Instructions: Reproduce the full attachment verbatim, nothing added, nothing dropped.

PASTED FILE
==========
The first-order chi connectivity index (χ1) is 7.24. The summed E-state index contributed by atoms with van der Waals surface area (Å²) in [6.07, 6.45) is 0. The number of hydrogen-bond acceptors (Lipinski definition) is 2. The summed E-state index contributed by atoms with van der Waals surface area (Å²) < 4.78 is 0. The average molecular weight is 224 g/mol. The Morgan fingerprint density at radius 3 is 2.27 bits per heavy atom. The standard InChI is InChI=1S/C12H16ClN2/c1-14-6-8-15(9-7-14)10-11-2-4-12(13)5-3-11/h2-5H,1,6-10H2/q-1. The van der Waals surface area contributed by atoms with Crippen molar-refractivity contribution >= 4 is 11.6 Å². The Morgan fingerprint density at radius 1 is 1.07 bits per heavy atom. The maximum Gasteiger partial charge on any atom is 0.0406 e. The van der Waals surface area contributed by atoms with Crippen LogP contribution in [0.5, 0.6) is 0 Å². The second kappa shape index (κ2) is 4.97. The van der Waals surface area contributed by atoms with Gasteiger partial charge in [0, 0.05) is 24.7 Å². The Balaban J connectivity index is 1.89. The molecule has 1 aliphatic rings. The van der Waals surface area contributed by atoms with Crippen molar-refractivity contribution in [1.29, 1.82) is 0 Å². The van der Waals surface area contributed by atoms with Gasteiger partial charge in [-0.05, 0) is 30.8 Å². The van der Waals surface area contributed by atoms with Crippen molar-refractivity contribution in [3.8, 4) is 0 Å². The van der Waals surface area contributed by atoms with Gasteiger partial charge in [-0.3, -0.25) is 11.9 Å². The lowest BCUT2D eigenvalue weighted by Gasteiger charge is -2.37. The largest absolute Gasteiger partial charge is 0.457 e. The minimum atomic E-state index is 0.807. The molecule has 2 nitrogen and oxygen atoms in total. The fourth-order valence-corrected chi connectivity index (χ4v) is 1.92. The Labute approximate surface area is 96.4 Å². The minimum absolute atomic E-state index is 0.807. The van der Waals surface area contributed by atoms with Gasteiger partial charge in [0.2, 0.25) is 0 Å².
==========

The first-order chi connectivity index (χ1) is 7.24. The summed E-state index contributed by atoms with van der Waals surface area (Å²) in [6.07, 6.45) is 0. The number of hydrogen-bond acceptors (Lipinski definition) is 2. The summed E-state index contributed by atoms with van der Waals surface area (Å²) < 4.78 is 0. The average molecular weight is 224 g/mol. The Morgan fingerprint density at radius 3 is 2.27 bits per heavy atom. The standard InChI is InChI=1S/C12H16ClN2/c1-14-6-8-15(9-7-14)10-11-2-4-12(13)5-3-11/h2-5H,1,6-10H2/q-1. The van der Waals surface area contributed by atoms with Crippen molar-refractivity contribution >= 4 is 11.6 Å². The Morgan fingerprint density at radius 1 is 1.07 bits per heavy atom. The maximum Gasteiger partial charge on any atom is 0.0406 e. The van der Waals surface area contributed by atoms with Crippen LogP contribution in [0.5, 0.6) is 0 Å². The second kappa shape index (κ2) is 4.97. The van der Waals surface area contributed by atoms with Gasteiger partial charge in [0, 0.05) is 24.7 Å². The Balaban J connectivity index is 1.89. The molecule has 1 aliphatic rings. The van der Waals surface area contributed by atoms with Crippen molar-refractivity contribution in [1.29, 1.82) is 0 Å². The van der Waals surface area contributed by atoms with Gasteiger partial charge in [-0.05, 0) is 30.8 Å². The van der Waals surface area contributed by atoms with Crippen molar-refractivity contribution in [3.8, 4) is 0 Å². The van der Waals surface area contributed by atoms with Gasteiger partial charge in [-0.3, -0.25) is 11.9 Å². The lowest BCUT2D eigenvalue weighted by Gasteiger charge is -2.37. The largest absolute Gasteiger partial charge is 0.457 e. The minimum atomic E-state index is 0.807. The molecule has 2 nitrogen and oxygen atoms in total. The fourth-order valence-corrected chi connectivity index (χ4v) is 1.92. The Labute approximate surface area is 96.4 Å². The minimum absolute atomic E-state index is 0.807. The van der Waals surface area contributed by atoms with Gasteiger partial charge in [0.2, 0.25) is 0 Å².